Petition to stop the program has more than 600 signatures
Some of that community dialogue has found a home in an online petition called Stop the Removal of Honors Classes at Kingston High School, which as of the time of this writing has 623 signatures. Several people also left comments deriding the plan to blur the lines between honors and other classes, with many concerned that doing so would deny academically gifted students the chance for a course of study commensurate with their abilities.
“Honors classes and similar opportunities are the only reason we’ve stayed in the Kingston district,” wrote Aileen Helsley. “Changing this track could force a lot of families to look at other educational options.”
“I cannot understand the thought process behind removing these classes at all,” wrote Karen Martin. “Things are already so bad at KHS — why remove something so positive?”
Damon Brodhead put it succinctly. “Our children deserve better,” he wrote.
But some members of the school board say the change could be beneficial to the equity to all students, including those on an honors track.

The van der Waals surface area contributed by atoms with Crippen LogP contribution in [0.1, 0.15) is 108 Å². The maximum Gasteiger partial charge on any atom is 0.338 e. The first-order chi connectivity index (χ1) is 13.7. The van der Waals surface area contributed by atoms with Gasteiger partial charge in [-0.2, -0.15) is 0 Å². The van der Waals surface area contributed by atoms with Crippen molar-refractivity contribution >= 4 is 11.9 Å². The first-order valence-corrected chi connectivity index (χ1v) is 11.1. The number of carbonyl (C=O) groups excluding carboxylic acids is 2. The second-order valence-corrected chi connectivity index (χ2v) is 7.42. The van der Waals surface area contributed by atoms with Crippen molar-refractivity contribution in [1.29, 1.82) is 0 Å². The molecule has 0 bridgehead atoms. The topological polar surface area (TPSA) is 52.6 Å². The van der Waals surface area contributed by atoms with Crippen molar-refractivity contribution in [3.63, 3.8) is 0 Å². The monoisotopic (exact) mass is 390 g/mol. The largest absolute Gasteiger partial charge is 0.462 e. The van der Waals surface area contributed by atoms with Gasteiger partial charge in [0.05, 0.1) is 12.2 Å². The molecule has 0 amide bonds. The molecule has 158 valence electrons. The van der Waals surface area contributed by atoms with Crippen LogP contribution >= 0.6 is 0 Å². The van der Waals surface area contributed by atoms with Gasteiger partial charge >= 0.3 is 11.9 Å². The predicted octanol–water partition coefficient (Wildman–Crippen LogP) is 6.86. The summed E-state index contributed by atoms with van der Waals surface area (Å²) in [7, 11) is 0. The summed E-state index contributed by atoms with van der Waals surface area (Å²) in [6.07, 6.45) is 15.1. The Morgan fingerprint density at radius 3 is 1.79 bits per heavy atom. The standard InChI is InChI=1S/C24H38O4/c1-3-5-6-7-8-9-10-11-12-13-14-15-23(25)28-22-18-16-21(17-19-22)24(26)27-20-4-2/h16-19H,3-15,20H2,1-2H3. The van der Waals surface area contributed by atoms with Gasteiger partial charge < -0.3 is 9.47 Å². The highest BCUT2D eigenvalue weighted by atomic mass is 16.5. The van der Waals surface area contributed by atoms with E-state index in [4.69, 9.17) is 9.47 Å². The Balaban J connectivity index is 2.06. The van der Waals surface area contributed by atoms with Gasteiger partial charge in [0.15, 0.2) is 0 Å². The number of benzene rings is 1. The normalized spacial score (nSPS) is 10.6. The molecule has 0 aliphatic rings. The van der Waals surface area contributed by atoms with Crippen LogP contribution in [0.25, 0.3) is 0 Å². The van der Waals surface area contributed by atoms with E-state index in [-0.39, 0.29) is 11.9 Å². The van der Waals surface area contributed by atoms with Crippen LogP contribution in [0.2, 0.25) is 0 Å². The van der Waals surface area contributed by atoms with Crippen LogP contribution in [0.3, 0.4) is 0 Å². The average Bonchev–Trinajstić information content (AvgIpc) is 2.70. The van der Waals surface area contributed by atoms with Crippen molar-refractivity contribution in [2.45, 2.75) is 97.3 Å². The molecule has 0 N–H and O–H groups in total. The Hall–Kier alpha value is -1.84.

“I really support this initiative,” said Board member Robin Jacobowitz. “I think it will be great for our students. I think it’s an important equity initiative.” Jacobowitz pointed to the Kingston High School band as a model for successfully mixing different skill levels of students who all want to learn. “We have students who are new to an instrument playing next to level six NYSSMA (New York State School Music Association) students, and they’re playing together and it’s successful and everybody rises up.”
Math and science, too
In addition to working out the details of the English and Social Studies offerings, following the plan in other areas of study are also under discussion. “We have some thoughts around math and science as far as how this could work, and the humanities and how it could work,” Padalino said.
The superintendent added that students would receive homework in line with their level of study.
“I know one of the rumors flying around is that students who choose to take the honors class are receiving (more) packets to go home, extra on top of what they do now,” Padalino said. “That’s not the case. There will have differentiated assignments. Their assignments will reflect the student who’s challenging the honors course, and the other students have assignments will reflect someone who’s not taking the honors course…More isn’t always better…More is sometimes just more.”
During the meeting, the subject continued coming back to messaging, not only how the district could have done better in the past, but also how it can keep teachers and families in the loop going forward. The superintendent said he expects the district will begin giving clearer details on the plans soon, even though the differentiated program won’t begin for over a year.
“We should have been more engaged with our 8th grade parents earlier,” Padalino said. “That’s what this kind of a step back gives us the opportunity to do.”